Editorial: New Year’s wishes for the 2020s
The 2020s begin today, arriving at a time of increasingly bitter political rancor — a disturbing state of affairs that we hope will give way soon to the better angels of our nature. But that’s hardly our only aspiration after the tumultuous 2010s, which began with the country still reeling from the Great Recession and ended with three years of spectacularly divisive leadership from President Trump. In no particular order, here’s our wish list for how things might be improved during the decade ahead, if we resolve to change them:
A radical transformation in the way we produce and consume power, along with an end to our reliance on fossil fuels. This is more than just a wish; the world has known for years that human behavior is imperiling the habitability of the Earth.
A return to respect and comity, not just in politics, but in how we handle all our disagreements. We hope as well that all Americans recognize that there are such things as facts, and they should be indisputable.
A realization by the various generations of Americans that we’re not rival interest groups with little in common. OK, boomer? OK, millennial?
For the sake of the planet and for Los Angeles’ embattled commuters, a public transit renaissance in which Angelenos can leave their cars behind and enjoy fast, convenient and comfortable rides on new rail lines (especially the infamously clogged 405 corridor) and on buses that travel in their own traffic-free lanes.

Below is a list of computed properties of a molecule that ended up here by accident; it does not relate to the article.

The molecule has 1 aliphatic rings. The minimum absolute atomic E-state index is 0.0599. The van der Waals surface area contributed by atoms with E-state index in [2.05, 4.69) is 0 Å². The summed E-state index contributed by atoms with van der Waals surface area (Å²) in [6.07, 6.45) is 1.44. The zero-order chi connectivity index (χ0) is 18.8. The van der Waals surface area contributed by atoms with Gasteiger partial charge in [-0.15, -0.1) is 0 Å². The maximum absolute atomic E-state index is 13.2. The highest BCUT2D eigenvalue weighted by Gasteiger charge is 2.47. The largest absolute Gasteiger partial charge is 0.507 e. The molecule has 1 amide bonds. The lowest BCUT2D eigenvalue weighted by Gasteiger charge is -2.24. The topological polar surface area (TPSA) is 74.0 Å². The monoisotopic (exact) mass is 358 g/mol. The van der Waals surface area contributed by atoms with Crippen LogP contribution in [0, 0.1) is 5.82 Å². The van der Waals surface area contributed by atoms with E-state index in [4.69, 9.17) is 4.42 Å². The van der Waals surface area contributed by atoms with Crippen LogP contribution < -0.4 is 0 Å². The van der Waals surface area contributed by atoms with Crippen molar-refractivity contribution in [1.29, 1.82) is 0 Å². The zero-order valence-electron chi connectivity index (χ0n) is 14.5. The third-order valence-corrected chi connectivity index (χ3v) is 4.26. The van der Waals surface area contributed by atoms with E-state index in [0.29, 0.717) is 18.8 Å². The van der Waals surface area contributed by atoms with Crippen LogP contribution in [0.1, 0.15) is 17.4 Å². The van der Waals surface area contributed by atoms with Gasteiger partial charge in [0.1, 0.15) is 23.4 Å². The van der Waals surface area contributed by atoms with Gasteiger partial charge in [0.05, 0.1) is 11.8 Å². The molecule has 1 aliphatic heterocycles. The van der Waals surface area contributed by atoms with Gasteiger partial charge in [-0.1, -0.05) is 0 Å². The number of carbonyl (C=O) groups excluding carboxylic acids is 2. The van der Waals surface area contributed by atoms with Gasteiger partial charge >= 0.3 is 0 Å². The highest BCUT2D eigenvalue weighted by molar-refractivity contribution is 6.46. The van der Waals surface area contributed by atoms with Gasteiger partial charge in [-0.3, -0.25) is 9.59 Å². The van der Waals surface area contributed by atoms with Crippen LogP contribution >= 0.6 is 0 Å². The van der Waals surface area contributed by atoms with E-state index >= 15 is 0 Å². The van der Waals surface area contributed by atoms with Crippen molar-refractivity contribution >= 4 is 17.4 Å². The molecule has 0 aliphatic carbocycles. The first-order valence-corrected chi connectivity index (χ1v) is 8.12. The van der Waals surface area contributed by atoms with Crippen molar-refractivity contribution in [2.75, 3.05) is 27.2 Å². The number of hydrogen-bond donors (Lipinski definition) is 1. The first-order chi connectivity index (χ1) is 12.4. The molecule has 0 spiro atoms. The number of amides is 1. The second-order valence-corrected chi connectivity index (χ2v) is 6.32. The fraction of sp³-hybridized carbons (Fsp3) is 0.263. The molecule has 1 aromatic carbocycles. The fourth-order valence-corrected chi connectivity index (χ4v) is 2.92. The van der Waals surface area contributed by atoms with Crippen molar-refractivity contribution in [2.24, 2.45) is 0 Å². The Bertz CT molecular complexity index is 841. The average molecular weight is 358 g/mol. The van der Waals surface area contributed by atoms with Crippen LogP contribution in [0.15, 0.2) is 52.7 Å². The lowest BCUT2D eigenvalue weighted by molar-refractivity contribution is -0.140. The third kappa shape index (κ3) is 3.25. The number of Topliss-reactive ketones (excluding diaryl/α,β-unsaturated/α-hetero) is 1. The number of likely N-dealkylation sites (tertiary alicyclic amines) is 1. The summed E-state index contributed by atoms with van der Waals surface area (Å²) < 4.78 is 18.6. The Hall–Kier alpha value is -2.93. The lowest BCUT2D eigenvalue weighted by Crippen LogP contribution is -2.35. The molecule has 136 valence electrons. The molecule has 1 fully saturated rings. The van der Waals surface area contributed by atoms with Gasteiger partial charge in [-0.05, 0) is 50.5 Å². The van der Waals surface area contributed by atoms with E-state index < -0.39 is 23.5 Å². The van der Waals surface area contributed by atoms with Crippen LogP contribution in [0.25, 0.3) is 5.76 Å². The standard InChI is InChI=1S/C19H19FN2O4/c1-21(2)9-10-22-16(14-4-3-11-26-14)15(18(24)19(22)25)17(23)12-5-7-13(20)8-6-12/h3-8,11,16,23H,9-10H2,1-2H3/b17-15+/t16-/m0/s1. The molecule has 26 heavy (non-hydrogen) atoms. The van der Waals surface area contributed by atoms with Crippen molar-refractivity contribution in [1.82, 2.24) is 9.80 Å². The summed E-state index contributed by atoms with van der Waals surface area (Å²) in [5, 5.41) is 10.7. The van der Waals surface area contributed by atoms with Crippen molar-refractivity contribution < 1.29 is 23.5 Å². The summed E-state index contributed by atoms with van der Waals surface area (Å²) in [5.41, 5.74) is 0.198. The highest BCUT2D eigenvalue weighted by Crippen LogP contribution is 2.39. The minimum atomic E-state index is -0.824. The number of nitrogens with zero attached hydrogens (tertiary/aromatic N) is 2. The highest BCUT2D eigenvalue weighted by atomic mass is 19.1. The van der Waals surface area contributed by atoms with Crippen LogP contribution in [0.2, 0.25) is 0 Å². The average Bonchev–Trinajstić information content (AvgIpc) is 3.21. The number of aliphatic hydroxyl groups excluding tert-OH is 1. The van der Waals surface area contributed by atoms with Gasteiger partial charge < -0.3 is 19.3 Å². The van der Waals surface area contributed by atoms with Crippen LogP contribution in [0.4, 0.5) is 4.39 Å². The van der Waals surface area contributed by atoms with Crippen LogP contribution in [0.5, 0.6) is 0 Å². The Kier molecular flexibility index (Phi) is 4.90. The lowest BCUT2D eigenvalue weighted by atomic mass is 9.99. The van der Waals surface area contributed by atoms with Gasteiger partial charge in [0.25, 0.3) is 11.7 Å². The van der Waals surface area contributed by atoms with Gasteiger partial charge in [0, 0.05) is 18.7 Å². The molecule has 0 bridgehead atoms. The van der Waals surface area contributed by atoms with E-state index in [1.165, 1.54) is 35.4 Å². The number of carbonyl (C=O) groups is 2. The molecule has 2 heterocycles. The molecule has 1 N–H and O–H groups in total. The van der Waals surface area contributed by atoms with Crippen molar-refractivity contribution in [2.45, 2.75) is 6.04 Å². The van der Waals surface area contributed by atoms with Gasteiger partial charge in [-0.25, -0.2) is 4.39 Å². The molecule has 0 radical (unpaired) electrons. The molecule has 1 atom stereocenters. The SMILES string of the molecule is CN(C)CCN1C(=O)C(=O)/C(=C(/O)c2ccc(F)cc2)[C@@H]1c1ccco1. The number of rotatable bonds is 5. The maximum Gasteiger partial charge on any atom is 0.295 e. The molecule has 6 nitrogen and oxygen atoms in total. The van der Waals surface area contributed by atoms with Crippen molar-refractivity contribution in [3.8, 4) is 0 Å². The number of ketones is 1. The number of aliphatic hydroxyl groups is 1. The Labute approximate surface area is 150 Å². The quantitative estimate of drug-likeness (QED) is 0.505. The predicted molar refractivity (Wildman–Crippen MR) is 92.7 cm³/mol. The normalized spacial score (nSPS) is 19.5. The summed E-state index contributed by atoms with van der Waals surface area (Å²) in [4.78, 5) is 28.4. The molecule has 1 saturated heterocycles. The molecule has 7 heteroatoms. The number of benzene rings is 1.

A complete, global shift away from disposable plastic to packaging that’s fully recyclable or compostable.
2028 Olympic Games that leave Los Angeles in the best financial and physical condition of its life.
A recognition that our support of “diversity” should include not just diversity of race, gender, social class and sexual orientation, but diversity of viewpoint as well.
Access to affordable healthcare in the United States as a human right. Once we embrace that idea as a society, the solutions will flow from there.
A coordinated effort by policymakers, educators, business owners and labor leaders to prepare Americans for widespread automation and artificial intelligence in the workplace, so that the technological advances of the 2020s help rather than replace employees, and ultimately make work safer and more productive.
Public schools, colleges and universities in California that are funded at a level that allows them to produce students ready for the next generation of work. The era of nickel-and-diming public education in this state needs to end.
A Chinese government that respects human rights, the dignity of the individual and the commitments it made (but routinely ignores) to abide by World Trade Organization rules. That country must stop abusing the Uighur population in western China and trampling on the freedoms of the people of Hong Kong.
A California housing building boom, with lots of new homes in all shapes and sizes and prices so Californians of all income levels can find and afford to put a reliable roof over their heads. Political leaders at all levels of state government need to rally behind real solutions, rather than clinging to housing and zoning policies that have failed.